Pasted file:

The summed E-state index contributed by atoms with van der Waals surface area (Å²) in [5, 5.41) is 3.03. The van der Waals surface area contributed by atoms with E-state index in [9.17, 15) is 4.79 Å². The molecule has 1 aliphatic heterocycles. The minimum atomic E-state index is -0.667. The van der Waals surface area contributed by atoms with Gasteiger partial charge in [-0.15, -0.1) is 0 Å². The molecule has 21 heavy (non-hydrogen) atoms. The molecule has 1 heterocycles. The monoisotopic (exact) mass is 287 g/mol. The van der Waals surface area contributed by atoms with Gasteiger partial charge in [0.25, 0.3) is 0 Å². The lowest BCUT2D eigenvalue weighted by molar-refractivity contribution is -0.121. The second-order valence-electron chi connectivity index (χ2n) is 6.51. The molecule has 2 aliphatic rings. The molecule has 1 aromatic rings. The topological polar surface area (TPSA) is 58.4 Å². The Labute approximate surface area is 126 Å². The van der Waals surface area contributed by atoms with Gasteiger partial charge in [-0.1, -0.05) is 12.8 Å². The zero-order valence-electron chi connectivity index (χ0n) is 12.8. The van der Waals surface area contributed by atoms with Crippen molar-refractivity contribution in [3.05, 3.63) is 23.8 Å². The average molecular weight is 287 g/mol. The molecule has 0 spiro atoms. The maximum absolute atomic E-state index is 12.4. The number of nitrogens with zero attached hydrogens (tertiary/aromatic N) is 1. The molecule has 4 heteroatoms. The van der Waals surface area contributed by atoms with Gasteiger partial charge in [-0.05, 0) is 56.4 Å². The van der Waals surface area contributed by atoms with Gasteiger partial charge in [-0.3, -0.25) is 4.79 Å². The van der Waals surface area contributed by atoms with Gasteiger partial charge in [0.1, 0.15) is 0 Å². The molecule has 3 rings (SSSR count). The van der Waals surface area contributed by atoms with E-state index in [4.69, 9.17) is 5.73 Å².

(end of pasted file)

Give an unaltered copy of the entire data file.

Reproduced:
The summed E-state index contributed by atoms with van der Waals surface area (Å²) in [5, 5.41) is 3.03. The van der Waals surface area contributed by atoms with E-state index in [9.17, 15) is 4.79 Å². The molecule has 1 aliphatic heterocycles. The minimum atomic E-state index is -0.667. The van der Waals surface area contributed by atoms with Gasteiger partial charge in [-0.15, -0.1) is 0 Å². The molecule has 21 heavy (non-hydrogen) atoms. The molecule has 1 heterocycles. The monoisotopic (exact) mass is 287 g/mol. The van der Waals surface area contributed by atoms with Gasteiger partial charge in [0.25, 0.3) is 0 Å². The lowest BCUT2D eigenvalue weighted by molar-refractivity contribution is -0.121. The second-order valence-electron chi connectivity index (χ2n) is 6.51. The molecule has 2 aliphatic rings. The molecule has 1 aromatic rings. The topological polar surface area (TPSA) is 58.4 Å². The Labute approximate surface area is 126 Å². The van der Waals surface area contributed by atoms with Gasteiger partial charge in [-0.1, -0.05) is 12.8 Å². The zero-order valence-electron chi connectivity index (χ0n) is 12.8. The van der Waals surface area contributed by atoms with Crippen molar-refractivity contribution in [3.05, 3.63) is 23.8 Å². The average molecular weight is 287 g/mol. The molecule has 0 spiro atoms. The maximum absolute atomic E-state index is 12.4. The number of nitrogens with zero attached hydrogens (tertiary/aromatic N) is 1. The molecule has 4 heteroatoms. The van der Waals surface area contributed by atoms with Gasteiger partial charge in [-0.05, 0) is 56.4 Å². The van der Waals surface area contributed by atoms with Gasteiger partial charge in [-0.3, -0.25) is 4.79 Å². The van der Waals surface area contributed by atoms with Gasteiger partial charge in [0.1, 0.15) is 0 Å². The molecule has 3 rings (SSSR count). The van der Waals surface area contributed by atoms with E-state index in [4.69, 9.17) is 5.73 Å².